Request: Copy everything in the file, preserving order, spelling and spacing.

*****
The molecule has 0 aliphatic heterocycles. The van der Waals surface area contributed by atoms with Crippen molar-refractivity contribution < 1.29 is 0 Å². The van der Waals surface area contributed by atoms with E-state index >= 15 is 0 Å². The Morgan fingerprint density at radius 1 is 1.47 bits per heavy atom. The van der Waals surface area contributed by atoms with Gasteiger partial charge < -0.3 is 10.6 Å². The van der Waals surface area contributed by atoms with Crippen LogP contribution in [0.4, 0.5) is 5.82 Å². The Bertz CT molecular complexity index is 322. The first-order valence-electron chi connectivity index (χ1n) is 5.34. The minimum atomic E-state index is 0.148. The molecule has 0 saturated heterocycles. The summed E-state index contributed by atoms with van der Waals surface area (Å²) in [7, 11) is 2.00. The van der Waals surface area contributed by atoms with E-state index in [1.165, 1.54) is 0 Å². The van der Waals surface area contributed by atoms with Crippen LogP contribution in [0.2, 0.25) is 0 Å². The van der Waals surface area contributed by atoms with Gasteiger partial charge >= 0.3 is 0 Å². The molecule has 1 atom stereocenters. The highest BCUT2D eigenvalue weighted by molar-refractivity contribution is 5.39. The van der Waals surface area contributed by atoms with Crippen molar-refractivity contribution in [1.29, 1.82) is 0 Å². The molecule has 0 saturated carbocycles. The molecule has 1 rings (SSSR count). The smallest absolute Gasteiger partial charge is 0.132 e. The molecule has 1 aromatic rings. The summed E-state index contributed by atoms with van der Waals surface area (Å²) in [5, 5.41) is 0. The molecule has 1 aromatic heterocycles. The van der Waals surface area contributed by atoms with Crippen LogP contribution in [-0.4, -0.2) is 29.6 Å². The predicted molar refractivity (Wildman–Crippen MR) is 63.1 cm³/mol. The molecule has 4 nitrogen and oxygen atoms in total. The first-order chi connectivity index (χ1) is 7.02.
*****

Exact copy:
The molecule has 0 aliphatic heterocycles. The van der Waals surface area contributed by atoms with Crippen molar-refractivity contribution < 1.29 is 0 Å². The van der Waals surface area contributed by atoms with E-state index >= 15 is 0 Å². The Morgan fingerprint density at radius 1 is 1.47 bits per heavy atom. The van der Waals surface area contributed by atoms with Gasteiger partial charge < -0.3 is 10.6 Å². The van der Waals surface area contributed by atoms with Crippen LogP contribution in [0.4, 0.5) is 5.82 Å². The Bertz CT molecular complexity index is 322. The first-order valence-electron chi connectivity index (χ1n) is 5.34. The minimum atomic E-state index is 0.148. The molecule has 0 saturated heterocycles. The summed E-state index contributed by atoms with van der Waals surface area (Å²) in [7, 11) is 2.00. The van der Waals surface area contributed by atoms with E-state index in [1.165, 1.54) is 0 Å². The van der Waals surface area contributed by atoms with Crippen LogP contribution in [0.2, 0.25) is 0 Å². The van der Waals surface area contributed by atoms with Gasteiger partial charge >= 0.3 is 0 Å². The molecule has 1 atom stereocenters. The highest BCUT2D eigenvalue weighted by molar-refractivity contribution is 5.39. The van der Waals surface area contributed by atoms with Crippen molar-refractivity contribution in [1.29, 1.82) is 0 Å². The molecule has 0 saturated carbocycles. The molecule has 1 rings (SSSR count). The smallest absolute Gasteiger partial charge is 0.132 e. The molecule has 1 aromatic rings. The summed E-state index contributed by atoms with van der Waals surface area (Å²) in [5, 5.41) is 0. The molecule has 1 aromatic heterocycles. The van der Waals surface area contributed by atoms with Crippen LogP contribution in [-0.4, -0.2) is 29.6 Å². The predicted molar refractivity (Wildman–Crippen MR) is 63.1 cm³/mol. The molecule has 4 nitrogen and oxygen atoms in total. The first-order chi connectivity index (χ1) is 7.02.